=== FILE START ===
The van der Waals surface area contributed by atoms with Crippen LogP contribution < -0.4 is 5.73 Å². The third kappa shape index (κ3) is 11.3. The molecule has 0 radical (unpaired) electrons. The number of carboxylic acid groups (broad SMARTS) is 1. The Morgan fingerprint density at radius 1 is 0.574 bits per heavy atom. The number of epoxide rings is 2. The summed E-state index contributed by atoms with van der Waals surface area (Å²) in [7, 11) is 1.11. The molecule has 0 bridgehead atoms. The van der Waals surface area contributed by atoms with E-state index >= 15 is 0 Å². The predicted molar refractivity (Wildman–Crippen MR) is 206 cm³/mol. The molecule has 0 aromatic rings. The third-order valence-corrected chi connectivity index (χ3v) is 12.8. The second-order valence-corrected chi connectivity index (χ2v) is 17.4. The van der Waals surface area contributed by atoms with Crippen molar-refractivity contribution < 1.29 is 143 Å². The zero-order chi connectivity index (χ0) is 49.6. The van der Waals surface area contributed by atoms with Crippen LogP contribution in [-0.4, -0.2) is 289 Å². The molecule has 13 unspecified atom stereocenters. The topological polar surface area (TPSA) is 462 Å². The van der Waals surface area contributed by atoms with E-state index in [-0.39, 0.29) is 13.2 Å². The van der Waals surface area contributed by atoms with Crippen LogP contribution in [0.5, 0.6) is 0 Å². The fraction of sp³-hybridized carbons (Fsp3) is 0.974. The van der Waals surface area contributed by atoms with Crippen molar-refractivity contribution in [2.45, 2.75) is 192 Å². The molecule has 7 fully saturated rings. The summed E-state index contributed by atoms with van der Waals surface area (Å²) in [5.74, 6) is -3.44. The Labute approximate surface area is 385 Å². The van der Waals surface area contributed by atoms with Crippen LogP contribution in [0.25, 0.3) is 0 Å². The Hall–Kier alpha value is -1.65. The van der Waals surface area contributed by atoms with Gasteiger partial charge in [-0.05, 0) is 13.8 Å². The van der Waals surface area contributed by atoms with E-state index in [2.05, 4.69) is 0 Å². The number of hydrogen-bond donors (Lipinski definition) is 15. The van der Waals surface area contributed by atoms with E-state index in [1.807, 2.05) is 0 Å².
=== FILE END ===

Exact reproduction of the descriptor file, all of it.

The van der Waals surface area contributed by atoms with Crippen LogP contribution < -0.4 is 5.73 Å². The third kappa shape index (κ3) is 11.3. The molecule has 0 radical (unpaired) electrons. The number of carboxylic acid groups (broad SMARTS) is 1. The Morgan fingerprint density at radius 1 is 0.574 bits per heavy atom. The number of epoxide rings is 2. The summed E-state index contributed by atoms with van der Waals surface area (Å²) in [7, 11) is 1.11. The molecule has 0 bridgehead atoms. The van der Waals surface area contributed by atoms with E-state index >= 15 is 0 Å². The predicted molar refractivity (Wildman–Crippen MR) is 206 cm³/mol. The molecule has 0 aromatic rings. The third-order valence-corrected chi connectivity index (χ3v) is 12.8. The second-order valence-corrected chi connectivity index (χ2v) is 17.4. The van der Waals surface area contributed by atoms with Crippen molar-refractivity contribution < 1.29 is 143 Å². The zero-order chi connectivity index (χ0) is 49.6. The van der Waals surface area contributed by atoms with Crippen LogP contribution in [-0.4, -0.2) is 289 Å². The molecule has 13 unspecified atom stereocenters. The topological polar surface area (TPSA) is 462 Å². The van der Waals surface area contributed by atoms with E-state index in [-0.39, 0.29) is 13.2 Å². The van der Waals surface area contributed by atoms with Crippen LogP contribution in [0.5, 0.6) is 0 Å². The fraction of sp³-hybridized carbons (Fsp3) is 0.974. The van der Waals surface area contributed by atoms with Crippen molar-refractivity contribution in [2.45, 2.75) is 192 Å². The molecule has 7 fully saturated rings. The summed E-state index contributed by atoms with van der Waals surface area (Å²) in [5.74, 6) is -3.44. The Labute approximate surface area is 385 Å². The van der Waals surface area contributed by atoms with Crippen LogP contribution in [0.25, 0.3) is 0 Å². The Hall–Kier alpha value is -1.65. The van der Waals surface area contributed by atoms with Gasteiger partial charge in [-0.05, 0) is 13.8 Å². The van der Waals surface area contributed by atoms with E-state index in [2.05, 4.69) is 0 Å². The number of hydrogen-bond donors (Lipinski definition) is 15. The van der Waals surface area contributed by atoms with E-state index in [1.807, 2.05) is 0 Å².